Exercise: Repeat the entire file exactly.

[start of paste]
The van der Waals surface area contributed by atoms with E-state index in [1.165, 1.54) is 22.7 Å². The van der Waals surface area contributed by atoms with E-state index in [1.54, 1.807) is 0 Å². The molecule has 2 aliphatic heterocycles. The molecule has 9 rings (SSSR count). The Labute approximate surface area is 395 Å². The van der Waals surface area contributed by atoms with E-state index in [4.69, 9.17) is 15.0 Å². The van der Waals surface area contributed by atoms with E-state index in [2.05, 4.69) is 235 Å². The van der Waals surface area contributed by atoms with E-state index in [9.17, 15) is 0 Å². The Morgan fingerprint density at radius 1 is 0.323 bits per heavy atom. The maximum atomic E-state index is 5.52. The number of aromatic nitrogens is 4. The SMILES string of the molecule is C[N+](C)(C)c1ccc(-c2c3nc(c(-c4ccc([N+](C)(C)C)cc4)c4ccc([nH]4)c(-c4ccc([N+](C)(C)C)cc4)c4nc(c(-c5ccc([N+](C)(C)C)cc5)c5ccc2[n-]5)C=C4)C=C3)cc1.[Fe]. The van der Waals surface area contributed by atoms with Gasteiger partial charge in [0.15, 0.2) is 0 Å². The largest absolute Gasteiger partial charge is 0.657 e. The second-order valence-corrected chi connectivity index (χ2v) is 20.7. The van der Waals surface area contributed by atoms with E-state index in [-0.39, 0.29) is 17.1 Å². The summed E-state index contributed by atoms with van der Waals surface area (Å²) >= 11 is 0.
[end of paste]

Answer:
The van der Waals surface area contributed by atoms with E-state index in [1.165, 1.54) is 22.7 Å². The van der Waals surface area contributed by atoms with E-state index in [1.54, 1.807) is 0 Å². The molecule has 2 aliphatic heterocycles. The molecule has 9 rings (SSSR count). The Labute approximate surface area is 395 Å². The van der Waals surface area contributed by atoms with E-state index in [4.69, 9.17) is 15.0 Å². The van der Waals surface area contributed by atoms with E-state index in [2.05, 4.69) is 235 Å². The van der Waals surface area contributed by atoms with E-state index in [9.17, 15) is 0 Å². The Morgan fingerprint density at radius 1 is 0.323 bits per heavy atom. The maximum atomic E-state index is 5.52. The number of aromatic nitrogens is 4. The SMILES string of the molecule is C[N+](C)(C)c1ccc(-c2c3nc(c(-c4ccc([N+](C)(C)C)cc4)c4ccc([nH]4)c(-c4ccc([N+](C)(C)C)cc4)c4nc(c(-c5ccc([N+](C)(C)C)cc5)c5ccc2[n-]5)C=C4)C=C3)cc1.[Fe]. The van der Waals surface area contributed by atoms with Gasteiger partial charge in [0.15, 0.2) is 0 Å². The largest absolute Gasteiger partial charge is 0.657 e. The second-order valence-corrected chi connectivity index (χ2v) is 20.7. The van der Waals surface area contributed by atoms with E-state index in [-0.39, 0.29) is 17.1 Å². The summed E-state index contributed by atoms with van der Waals surface area (Å²) >= 11 is 0.